by Beth Cronk, Litchfield head librarian
Fall is here, and library activities for all ages are underway. If you’re getting back onto a schedule with the onset of school and cooler weather, consider our library’s activities for social and educational opportunities.
Have you tried researching your family tree but could use a little help? This Saturday, September 21, we will be hosting two genealogy workshops. From 10-11:30 a.m., instructor Molly Schweinfurter will teach a beginner’s session on genealogy and family history research. She will show attendees how to get started researching their family trees and demonstrate how to find many different types of records, using examples from her own research.
The second workshop, Genealogy Online, runs from 12:30 – 3:30 p.m. Molly will guide participants to helpful websites related to family history searching, with a special emphasis on sites related to Minnesota history.
Both workshops will be held in the library meeting room, using laptops. We will be borrowing the Pioneerland laptop lab of ten computers, so that limits our class size. If some of the participants bring their own laptops, we can increase the size of the class. The advantage of bringing your own laptop or tablet is that you can bookmark the useful websites you learn about.
These workshops are free to attend because they’re funded by Minnesota’s Arts and Cultural Heritage Fund. Reserve a spot by calling us at 693-2483 or stopping in. Specify whether you’re attending the morning or afternoon workshop or both, and whether you’ll be bringing your own computer.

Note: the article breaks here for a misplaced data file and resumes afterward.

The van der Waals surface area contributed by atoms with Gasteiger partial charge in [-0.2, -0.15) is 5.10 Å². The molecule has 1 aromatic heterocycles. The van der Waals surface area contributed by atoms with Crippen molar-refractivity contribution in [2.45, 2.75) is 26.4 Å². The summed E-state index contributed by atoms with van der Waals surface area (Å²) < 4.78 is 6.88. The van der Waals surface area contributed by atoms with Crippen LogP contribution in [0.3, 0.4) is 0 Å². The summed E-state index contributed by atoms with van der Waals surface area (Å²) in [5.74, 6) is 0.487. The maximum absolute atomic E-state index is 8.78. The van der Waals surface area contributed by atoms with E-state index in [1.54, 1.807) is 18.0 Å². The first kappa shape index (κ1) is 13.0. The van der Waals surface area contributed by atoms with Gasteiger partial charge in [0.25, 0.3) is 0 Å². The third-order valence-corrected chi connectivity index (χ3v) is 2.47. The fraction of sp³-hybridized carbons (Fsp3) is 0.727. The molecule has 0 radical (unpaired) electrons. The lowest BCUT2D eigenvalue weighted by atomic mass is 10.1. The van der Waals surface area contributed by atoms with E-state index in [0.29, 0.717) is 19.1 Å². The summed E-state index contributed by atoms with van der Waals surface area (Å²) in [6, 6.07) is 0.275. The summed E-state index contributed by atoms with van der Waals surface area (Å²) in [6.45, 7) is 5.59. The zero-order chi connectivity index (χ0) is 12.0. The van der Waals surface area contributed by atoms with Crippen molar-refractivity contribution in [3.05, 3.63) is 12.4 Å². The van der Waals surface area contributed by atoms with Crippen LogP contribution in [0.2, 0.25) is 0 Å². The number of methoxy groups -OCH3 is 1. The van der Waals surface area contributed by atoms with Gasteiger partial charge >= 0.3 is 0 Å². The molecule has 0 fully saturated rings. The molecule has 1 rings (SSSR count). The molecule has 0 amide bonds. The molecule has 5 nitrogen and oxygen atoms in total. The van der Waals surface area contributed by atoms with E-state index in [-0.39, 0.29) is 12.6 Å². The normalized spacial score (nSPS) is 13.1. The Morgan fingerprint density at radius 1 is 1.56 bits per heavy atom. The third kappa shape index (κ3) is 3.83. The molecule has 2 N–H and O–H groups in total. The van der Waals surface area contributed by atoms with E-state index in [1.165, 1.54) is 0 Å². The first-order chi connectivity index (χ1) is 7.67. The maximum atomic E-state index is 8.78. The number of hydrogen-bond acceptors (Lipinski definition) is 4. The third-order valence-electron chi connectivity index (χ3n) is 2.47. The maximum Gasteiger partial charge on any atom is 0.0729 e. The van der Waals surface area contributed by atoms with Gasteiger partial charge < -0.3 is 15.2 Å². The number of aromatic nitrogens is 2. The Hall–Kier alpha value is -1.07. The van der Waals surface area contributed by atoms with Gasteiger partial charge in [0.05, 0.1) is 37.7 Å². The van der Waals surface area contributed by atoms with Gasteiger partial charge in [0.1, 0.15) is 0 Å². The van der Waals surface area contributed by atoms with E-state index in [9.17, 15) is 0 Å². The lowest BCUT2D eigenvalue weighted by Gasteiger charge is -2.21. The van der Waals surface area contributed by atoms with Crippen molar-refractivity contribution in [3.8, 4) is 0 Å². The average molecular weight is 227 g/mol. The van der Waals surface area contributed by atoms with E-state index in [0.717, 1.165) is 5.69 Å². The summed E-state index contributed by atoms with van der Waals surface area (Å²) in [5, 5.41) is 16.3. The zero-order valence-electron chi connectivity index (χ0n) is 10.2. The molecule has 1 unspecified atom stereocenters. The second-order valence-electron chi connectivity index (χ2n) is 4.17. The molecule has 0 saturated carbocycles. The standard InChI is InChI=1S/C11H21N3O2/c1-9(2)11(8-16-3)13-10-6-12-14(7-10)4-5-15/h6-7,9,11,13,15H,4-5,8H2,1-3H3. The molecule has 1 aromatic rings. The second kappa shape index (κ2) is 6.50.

Have you been thinking about joining a book club? Our adult book club meets at noon on the second Tuesday of the month. It’s a great group of people, usually ten to sixteen of us, who have lively discussions about a wide variety of books. In August, we discussed Sarah’s Key; that made for a great discussion about history and prejudice.
This month, we talked about The Sunday Philosophy Club by Alexander McCall Smith. As we criticized the book (sometimes that’s how it goes!), somehow we managed to have a really great discussion on the ethics of forgiveness and responsibility anyway.
Now for October, we’re reading The Hunger Games. I’m really looking forward to discussing the profound themes it covers with a group of adults. It’s not just a book for teenagers! Many adult library patrons of all ages have told us that they loved it and could not put it down. I think some adults are put off by the description of the book, but it is not nearly as gritty and disturbing as it sounds, much less so than most of the modern adult novels I’ve read. I encourage skeptical adults to put aside their preconceived ideas and give it a try, especially if they’ve enjoyed other survival, futuristic, or coming-of-age stories.
Even if you aren’t usually part of our book club, you are welcome to join us for any book discussion that interests you. This one will be held on Tuesday, October 8, at noon in the library meeting room.
For more information on when specific book and other clubs meet at the library, look at the information on the right-hand column of this blog.